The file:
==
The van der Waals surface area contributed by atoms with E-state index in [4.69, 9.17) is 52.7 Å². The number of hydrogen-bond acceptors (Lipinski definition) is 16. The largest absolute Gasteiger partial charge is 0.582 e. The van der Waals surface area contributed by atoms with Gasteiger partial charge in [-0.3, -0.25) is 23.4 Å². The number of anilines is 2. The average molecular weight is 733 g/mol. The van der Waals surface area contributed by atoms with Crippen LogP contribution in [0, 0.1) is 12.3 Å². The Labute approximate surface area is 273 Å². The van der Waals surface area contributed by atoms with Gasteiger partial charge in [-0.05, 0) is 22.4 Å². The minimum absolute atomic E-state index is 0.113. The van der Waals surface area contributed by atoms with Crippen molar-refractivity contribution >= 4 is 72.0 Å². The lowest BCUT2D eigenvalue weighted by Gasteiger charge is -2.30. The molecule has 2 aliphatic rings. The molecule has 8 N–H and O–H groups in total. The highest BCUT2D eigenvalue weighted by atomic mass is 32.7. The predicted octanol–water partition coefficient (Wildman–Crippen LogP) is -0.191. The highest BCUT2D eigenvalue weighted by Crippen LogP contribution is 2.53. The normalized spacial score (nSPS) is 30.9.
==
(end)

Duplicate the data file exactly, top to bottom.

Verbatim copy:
The van der Waals surface area contributed by atoms with E-state index in [4.69, 9.17) is 52.7 Å². The number of hydrogen-bond acceptors (Lipinski definition) is 16. The largest absolute Gasteiger partial charge is 0.582 e. The van der Waals surface area contributed by atoms with Gasteiger partial charge in [-0.3, -0.25) is 23.4 Å². The number of anilines is 2. The average molecular weight is 733 g/mol. The van der Waals surface area contributed by atoms with Crippen LogP contribution in [0, 0.1) is 12.3 Å². The Labute approximate surface area is 273 Å². The van der Waals surface area contributed by atoms with Gasteiger partial charge in [-0.05, 0) is 22.4 Å². The minimum absolute atomic E-state index is 0.113. The van der Waals surface area contributed by atoms with Crippen molar-refractivity contribution >= 4 is 72.0 Å². The lowest BCUT2D eigenvalue weighted by Gasteiger charge is -2.30. The molecule has 2 aliphatic rings. The molecule has 8 N–H and O–H groups in total. The highest BCUT2D eigenvalue weighted by atomic mass is 32.7. The predicted octanol–water partition coefficient (Wildman–Crippen LogP) is -0.191. The highest BCUT2D eigenvalue weighted by Crippen LogP contribution is 2.53. The normalized spacial score (nSPS) is 30.9.